The world has lost some laughter

Earlier in the week I was struggling to sleep and I lay awake for what felt like hours so I thought I’d see what was going on with Facebook and Twitter.

It was the very early hours of Tuesday morning and the first status I came across was from an old work friend, he was expressing his sadness at the passing of Robin Williams.

I had hoped it was a mistake like so many other random “this celebrity has died” rumours, so I headed over to the Twitter-sphere to see if it was true, and of course it was.

Millions of people across the globe are feeling just like me, very sad. Robin’s family have lost a husband and father, and we have lost one of the most talented, interesting and funny actors to have ever graced our screens.

Several weeks ago I was watching the advertising-agency-based comedy TV show (try saying that three times fast) The Crazy Ones, and it is just so good! I loved it and kept telling my other-half how he was missing out on some classic Robin Williams’ comedy.

With Robin as joint partner at the Chicago based ad agency and several other names including Sarah Michelle Gellar (as his daughter), the TV show had enough talent, humour and quality content to give Big Bang a run for it’s money. Unfortunately not everyone agreed and the show was cancelled after one season, I was so disappointed! I though Netflix should have bought it!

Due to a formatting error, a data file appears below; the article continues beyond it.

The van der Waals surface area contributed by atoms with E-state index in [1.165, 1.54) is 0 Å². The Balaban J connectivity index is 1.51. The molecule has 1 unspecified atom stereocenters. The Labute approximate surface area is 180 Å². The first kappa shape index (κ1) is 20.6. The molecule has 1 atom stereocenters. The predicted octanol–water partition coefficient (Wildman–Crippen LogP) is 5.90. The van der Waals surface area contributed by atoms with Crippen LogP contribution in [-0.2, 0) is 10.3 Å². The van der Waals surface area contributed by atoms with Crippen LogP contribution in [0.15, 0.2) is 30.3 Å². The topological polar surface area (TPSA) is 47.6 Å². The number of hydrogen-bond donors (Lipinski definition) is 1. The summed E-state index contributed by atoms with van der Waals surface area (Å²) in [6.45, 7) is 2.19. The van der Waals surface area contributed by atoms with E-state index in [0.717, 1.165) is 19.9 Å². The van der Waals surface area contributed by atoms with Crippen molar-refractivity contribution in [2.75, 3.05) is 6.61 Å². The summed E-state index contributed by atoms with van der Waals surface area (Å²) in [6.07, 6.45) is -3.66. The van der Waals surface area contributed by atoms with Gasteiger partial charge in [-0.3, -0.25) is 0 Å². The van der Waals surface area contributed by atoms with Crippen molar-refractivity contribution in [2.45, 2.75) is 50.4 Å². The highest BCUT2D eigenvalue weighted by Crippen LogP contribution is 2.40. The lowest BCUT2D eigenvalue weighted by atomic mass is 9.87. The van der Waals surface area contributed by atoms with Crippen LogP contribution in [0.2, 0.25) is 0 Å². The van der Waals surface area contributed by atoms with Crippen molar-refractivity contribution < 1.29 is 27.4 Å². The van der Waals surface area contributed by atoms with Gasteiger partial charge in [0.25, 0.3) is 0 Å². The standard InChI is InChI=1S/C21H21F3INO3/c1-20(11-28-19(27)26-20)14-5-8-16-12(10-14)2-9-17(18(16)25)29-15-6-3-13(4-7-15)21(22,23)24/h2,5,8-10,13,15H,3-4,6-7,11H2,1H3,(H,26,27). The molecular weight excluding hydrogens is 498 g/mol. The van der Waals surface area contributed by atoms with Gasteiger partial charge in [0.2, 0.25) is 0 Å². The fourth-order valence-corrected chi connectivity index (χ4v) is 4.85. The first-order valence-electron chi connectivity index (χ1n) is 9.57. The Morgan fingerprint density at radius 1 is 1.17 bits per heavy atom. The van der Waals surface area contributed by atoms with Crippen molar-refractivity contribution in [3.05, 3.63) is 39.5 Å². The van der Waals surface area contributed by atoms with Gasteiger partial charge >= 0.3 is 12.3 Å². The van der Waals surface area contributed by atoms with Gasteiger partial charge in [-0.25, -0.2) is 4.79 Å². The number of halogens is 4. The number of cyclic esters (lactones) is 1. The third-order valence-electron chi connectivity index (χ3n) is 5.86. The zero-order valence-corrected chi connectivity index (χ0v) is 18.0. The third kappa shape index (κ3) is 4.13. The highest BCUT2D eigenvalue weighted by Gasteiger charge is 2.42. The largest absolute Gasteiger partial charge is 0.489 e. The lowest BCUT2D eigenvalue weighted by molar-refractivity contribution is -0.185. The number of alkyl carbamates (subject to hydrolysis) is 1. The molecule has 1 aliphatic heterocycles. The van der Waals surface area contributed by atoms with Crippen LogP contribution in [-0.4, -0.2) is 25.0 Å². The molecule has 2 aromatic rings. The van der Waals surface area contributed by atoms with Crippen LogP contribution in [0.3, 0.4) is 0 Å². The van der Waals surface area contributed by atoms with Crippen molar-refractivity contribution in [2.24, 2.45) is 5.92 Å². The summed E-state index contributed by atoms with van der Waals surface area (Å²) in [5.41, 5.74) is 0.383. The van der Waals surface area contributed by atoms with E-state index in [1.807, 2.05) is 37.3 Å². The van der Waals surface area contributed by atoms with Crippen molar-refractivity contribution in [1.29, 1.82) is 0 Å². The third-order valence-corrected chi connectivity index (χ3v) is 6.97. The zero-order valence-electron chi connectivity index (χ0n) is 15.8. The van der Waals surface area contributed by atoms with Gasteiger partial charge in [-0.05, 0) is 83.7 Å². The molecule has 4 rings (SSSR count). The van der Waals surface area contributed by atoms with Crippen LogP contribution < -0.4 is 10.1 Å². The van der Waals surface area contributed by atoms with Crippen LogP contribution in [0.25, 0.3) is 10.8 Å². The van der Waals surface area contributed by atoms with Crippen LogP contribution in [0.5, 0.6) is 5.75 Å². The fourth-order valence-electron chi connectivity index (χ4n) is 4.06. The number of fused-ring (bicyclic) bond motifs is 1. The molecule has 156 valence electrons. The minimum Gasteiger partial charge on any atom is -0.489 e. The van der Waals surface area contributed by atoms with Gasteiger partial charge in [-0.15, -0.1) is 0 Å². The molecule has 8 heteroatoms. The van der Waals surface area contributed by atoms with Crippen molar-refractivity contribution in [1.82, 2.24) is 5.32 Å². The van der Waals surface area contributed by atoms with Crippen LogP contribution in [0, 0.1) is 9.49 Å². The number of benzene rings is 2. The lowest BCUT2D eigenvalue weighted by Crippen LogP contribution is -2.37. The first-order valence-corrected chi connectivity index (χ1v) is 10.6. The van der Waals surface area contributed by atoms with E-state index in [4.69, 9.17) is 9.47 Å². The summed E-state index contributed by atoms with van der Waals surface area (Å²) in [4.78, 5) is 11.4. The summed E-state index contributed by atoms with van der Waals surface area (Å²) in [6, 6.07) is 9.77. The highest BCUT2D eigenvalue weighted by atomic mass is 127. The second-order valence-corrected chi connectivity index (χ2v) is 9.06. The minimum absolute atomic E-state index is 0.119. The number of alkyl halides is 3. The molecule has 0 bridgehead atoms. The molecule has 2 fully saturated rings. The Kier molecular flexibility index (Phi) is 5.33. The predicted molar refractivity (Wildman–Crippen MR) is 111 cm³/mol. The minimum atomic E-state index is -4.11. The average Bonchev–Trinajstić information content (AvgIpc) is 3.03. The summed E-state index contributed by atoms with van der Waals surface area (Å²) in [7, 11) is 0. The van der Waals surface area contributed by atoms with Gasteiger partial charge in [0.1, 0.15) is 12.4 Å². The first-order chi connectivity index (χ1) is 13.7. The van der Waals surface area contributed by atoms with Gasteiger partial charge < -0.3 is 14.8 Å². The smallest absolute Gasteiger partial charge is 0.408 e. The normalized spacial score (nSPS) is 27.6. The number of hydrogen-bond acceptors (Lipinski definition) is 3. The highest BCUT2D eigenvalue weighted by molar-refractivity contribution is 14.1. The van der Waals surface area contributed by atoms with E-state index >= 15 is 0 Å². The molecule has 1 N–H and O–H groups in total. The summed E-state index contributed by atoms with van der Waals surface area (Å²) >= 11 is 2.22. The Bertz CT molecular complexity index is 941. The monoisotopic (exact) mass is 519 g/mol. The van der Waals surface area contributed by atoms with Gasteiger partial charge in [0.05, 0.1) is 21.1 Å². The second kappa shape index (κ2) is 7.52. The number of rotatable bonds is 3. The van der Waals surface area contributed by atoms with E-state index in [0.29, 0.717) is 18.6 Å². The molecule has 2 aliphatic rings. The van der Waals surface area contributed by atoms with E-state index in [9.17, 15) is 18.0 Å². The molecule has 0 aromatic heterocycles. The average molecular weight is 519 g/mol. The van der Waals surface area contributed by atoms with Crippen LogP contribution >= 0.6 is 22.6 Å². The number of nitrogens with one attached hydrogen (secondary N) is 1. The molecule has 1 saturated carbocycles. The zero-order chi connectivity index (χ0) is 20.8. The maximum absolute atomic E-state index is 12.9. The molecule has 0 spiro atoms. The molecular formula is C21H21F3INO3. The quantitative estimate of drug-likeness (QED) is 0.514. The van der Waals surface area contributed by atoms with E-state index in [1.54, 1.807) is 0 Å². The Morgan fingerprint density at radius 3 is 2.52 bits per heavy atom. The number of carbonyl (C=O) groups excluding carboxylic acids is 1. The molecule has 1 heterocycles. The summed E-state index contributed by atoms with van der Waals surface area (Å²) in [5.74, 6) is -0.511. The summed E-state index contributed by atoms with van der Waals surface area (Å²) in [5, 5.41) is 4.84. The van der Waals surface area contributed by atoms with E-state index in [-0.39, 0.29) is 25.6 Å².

Anyway I distinctly remember saying that Robin was a living legend and that when he did eventually pass away (due to old age) I would be super upset.

And here we are… he chose to end his own life but there’s an important message there. Depression and mental health problems are things that can affect anyone, it doesn’t discriminate, no matter how much money you have or how many people you have to support you.

It can take people to really dark places, where hope doesn’t exist and the ability to think logically is taken away.

When suicide is the topic of conversation, the word ‘selfish’ and the phrase ‘easy way out’ get thrown around a lot. The fact is, that for many people suicide feels like the only way out and they feel like they just can’t live anymore.

A few years a go we lost a family member to suicide and as much as we all felt like he had things to live for, he didn’t agree. I often think that it would have been selfish of us to convince him to live when he was so desperate to make the pain end, when he genuinely didn’t want to live anymore.

But suicide is a permanent solution to a temporary problem and in most cases, if people could just hold on that little bit longer, things really could be better.

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Author: Rachel

Communications Exec by day, TV show addict by night. Fighting #LymeDisease 24/7. Postgraduate student at Brunel University, writing my way to a Master's degree in Creative Writing.

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